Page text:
Movie review by Greg Carlson
In “Red Eye,” beloved genre director Wes Craven deftly handles a ridiculously illogical screenplay that reaches for the single-mindedness of Hitchcock thrillers like “Rope” and “Lifeboat.” Brief in both duration and intellect, “Red Eye” keeps expectations low as it races through its mostly predictable contents and coasts on the charm of its attractive leads Rachel McAdams and Cillian Murphy. Set almost entirely on an overnight Dallas to Miami flight, the film will only please viewers tantalized by high-concept, single location pressure cookers such as “Phone Booth” and “Panic Room.” “Red Eye” surely deserves points for its conciseness, but the overall effect is muted by a familiar climax enlivened chiefly by Craven’s always impressive ability to handle spine-tingling suspense.
McAdams plays resourceful Lux Atlantic front desk manager Lisa Reisert, a multi-tasker who can handle any emergency that comes her way. This is fortunate indeed, for Lisa ends up seated next to dashing charmer Jackson Rippner (Murphy), whose moniker alone should trigger alarm bells. Once the plane takes wing, Rippner delivers some alarming news: if Lisa refuses to use her authority to move the deputy director of Homeland Security into a different suite back at the hotel, the baddies will murder her father. Craven brushes aside the implausibility of the request (a seaside room, the thinking goes, offers the would-be assassins a clearer shot at the VIP) and starts to tighten the screws.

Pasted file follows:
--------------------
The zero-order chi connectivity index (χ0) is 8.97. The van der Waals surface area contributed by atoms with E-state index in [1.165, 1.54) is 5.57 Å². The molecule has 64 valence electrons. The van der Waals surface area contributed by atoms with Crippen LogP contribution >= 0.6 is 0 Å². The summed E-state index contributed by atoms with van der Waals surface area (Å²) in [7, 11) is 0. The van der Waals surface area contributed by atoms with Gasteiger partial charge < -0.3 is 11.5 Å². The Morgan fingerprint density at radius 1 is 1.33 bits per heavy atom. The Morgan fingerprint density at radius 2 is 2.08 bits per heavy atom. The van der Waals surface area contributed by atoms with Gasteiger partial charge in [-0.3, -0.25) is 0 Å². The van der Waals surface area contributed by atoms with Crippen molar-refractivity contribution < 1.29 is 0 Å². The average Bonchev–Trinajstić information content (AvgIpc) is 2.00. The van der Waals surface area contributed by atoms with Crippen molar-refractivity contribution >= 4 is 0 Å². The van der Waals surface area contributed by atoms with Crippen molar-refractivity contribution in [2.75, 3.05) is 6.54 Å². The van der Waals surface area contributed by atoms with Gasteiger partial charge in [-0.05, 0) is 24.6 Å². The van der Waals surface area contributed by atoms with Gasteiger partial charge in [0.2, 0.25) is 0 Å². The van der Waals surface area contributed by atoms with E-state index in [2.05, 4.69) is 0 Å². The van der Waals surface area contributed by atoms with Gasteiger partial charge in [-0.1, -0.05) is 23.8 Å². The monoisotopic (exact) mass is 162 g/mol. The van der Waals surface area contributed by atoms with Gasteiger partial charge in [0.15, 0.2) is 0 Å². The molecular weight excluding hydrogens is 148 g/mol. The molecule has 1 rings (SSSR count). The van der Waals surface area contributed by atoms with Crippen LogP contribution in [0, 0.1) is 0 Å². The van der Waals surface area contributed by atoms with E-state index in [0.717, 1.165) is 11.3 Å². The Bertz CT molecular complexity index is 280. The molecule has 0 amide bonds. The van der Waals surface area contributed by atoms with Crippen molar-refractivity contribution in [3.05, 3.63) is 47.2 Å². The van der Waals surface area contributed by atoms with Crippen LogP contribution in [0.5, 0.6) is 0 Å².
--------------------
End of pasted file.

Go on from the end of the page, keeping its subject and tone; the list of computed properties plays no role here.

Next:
Craven manages to wring plenty of thrills out of the thin screenplay, but the tight-quartered setting ultimately proves to be as much of a liability as a conceptual strength. Unfortunately, the script introduces several passengers (the unaccompanied minor, the kindly senior citizen, the irate and impatient jerk, etc.) without developing the possibilities of their participation in the unfolding drama. Instead, each of the background players simply provides a fleeting moment that bumps the plot forward. The idea is that Lisa must dig down deep and rely only on herself and her wits, but “Red Eye” might have been more interesting had it developed a few of the peripheral characters.
Despite the always welcome presence of Brian Cox, who plays Lisa’s imperiled father, even the people close to Lisa fade into the background. The arguable exception is Lisa’s plucky underling Cynthia (Jayma Mays), who always seems on the verge of melting into a puddle when confronted with challenging hotel business. Mays, in a delightful performance, takes the plight of the harried, service industry people-pleaser to giddy ends, and Craven relishes the opportunity to play her limited screen time for laughs.
By the time the plane touches down, a few of “Red Eye’s” bolts have rattled loose. Lisa’s sprint through the airport with Rippner at her heels is so unlikely one wonders if the entire design is some tongue in cheek criticism of post 9/11 security conditions. Even more preposterous is the staging of the final cat-and-mouse showdown, at the home of Lisa’s pop (fortunately for her, the old man has kept her room – including her field hockey stick – just as it was when she was growing up). The saving grace of the movie’s by-the-numbers climax is Craven’s skill at shooting the scary hide and seek between Lisa and Rippner, and the director creeps through hallways and behind doors with chilling effectiveness. Perhaps next time the veteran will have better material.
This review was originally published in the High Plains Reader the week of 9/12/05.